Two sunny Saturdays in a row and an early evening stroll to check on the orchids on Windmill Hill. First, though, there’s a spot of cricket to watch on the Linden Field: a perfect English summer scene:
Apart from the green idyll, there’s some very big history in this view. This is the ground that hosted the annual Wenlock Olympian Games, devised in 1850 by the town’s physician, Doctor William Penny Brookes (1809-1895). They are still held here and at the neighbouring school every year. Brookes was an energetic lobbyist for all round social improvement. He was responsible for the introduction of physical education in English national schools. He also wrote letters to every literary celebrity in the land, begging copies of their books for the Wenlock Agricultural Reading Society’s library, a facility he founded to give local working people educational opportunities. But it was the town’s Olympian Games that were to have world-wide impact.
In 1890, Brookes wrote to one Baron Coubertin who was visiting England to study sports education, and invited him to attend the Much Wenlock games, which he duly did. Brookes apparently filled him on all aspects of the enterprise, including the array of medals that he himself had designed and funded. And so it was that 6 years later in Athens when the first Modern Olympic Games were held, Coubertin paid tribute to Brookes who had died only months before, aged 86. The baron said it was down to the good doctor that the games had been revived, although it is Coubertin who is remembered as ‘the father of the modern Olympic movement.’
If you scan the field today, you can see it has been well treed since Brookes’ time, although he was responsible for the planting of the Linden Walk (behind the conifers in the view above). He was also responsible for bringing the railway to the town. This ran directly behind the Linden Walk, with the station just beyond the field gates. Olympian Special trains would be run to bring games participants and spectators from all over the country.
And Windmill Hill, overlooking the Linden Field (now obscured by trees) once provided a natural gallery for thousands of visitors:
Today this hill is one of the town’s favourite walking spots, the windmill (probably late 17th century) a well known landmark. The grassland all around is a surviving example of a traditional limestone meadow – rich in grasses and many wild flower species. Brookes would have known all about the local flora. Not only had he trained as a physician in Paris and London, he had also studied medical herbalism at the University of Padua. During his life-time in Wenlock he created a magnificent herbarium of pressed flowers, another town treasure, although it is now kept in Ludlow Museum’s special conservation facility. It is a marvellous document of what was once growing along Wenlock Edge and what has been lost.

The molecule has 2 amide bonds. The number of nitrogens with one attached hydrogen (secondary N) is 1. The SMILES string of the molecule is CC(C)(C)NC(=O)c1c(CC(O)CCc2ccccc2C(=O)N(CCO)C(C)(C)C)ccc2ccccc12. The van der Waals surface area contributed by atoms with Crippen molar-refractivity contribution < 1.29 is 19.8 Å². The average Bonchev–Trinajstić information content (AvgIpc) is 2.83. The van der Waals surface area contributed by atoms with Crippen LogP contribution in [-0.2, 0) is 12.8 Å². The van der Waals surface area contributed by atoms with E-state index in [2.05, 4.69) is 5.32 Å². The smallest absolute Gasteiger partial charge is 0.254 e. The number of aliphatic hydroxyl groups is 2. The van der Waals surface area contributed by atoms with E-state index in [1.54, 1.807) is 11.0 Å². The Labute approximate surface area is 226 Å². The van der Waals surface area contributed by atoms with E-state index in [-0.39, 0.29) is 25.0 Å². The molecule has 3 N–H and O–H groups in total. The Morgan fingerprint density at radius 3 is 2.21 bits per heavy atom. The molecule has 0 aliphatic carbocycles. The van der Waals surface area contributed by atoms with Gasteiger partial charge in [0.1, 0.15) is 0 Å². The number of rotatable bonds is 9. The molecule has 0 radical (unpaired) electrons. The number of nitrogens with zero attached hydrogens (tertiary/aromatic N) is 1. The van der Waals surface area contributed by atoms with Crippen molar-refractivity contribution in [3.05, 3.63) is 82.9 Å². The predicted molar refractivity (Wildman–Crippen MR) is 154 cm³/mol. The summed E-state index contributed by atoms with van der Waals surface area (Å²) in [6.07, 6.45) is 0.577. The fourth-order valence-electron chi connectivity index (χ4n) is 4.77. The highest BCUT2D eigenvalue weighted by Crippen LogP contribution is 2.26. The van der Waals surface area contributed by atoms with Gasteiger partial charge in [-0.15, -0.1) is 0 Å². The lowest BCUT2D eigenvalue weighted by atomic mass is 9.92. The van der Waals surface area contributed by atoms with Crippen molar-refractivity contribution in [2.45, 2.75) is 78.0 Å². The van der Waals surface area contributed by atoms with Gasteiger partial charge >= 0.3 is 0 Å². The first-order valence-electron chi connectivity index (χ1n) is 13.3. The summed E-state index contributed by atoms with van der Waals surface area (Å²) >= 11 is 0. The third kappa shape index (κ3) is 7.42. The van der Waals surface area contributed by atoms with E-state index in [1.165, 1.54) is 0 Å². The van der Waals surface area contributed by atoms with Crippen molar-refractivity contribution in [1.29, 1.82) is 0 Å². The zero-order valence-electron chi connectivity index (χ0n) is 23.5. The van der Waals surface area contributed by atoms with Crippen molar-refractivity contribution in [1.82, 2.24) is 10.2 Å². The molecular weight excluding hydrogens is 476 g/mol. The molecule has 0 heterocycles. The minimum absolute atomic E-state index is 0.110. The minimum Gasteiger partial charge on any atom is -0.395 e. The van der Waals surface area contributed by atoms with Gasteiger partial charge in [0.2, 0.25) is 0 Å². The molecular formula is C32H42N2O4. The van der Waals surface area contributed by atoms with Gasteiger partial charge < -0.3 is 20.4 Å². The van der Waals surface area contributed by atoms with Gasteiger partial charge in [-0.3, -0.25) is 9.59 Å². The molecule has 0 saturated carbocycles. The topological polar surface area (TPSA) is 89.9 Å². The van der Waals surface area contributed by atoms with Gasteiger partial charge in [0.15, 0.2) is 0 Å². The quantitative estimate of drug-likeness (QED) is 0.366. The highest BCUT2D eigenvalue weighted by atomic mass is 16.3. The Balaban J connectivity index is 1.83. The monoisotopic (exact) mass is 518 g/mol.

But back to the walk. Climbing the hill behind the Linden Field we soon spot the freshly sprouting pyramidal orchids. To my eye, they seem to be extending their range across the hill. I’m surmising that this is due to the new management system for the grassland: the end of season raking up of dying vegetation that has spread the tubers far and wide.
We also found spotted orchids…
…and, thanks to a chum who alerted us to its location, a single tiny bee orchid. They are very hard to find, their stems only a few inches tall.
June and July are the main flowering times on the hill. Already you can see the wild thyme on exposed outcrops. Then there are briar roses, elderflowers, red clover – all four of them long used as medicinal herbs. The thymol extracted from thyme is a key active ingredient in cough syrups. Rose petals may be used to treat skin conditions. Elderflowers are particularly potent, with a host of healing properties including quercetin. Brewed as a tea they relieve colds and flu symptoms. Red clover is also used for skin and more deep-seated complaints.
And then once you reach the top of the hill, there the views to ponder. Always something new, whatever the season.
By the time we clamber back down to the Linden Field the cricket is over, and now is the moment for Wenlock dogs to play. We wander home beneath the conifer avenue. I always love the play of light and shadow under these trees:
As we go there’s the waft of lime tree in the air; only a subtle scent as yet; the tiny green flowers are only just opening. But later in the month, and as the days grow warmer, the field will be bathed in its fragrance. And so we have another therapeutic plant, one that calms and heals, although as with all herbal remedies, it is best to consult a qualified medical herbalist as to their use.
And a final floriferous view of Windmill Hill:
Lens-Artists: Local Vistas This week Anne Sandler at Slow Shutter Speed wants to see views from home territory.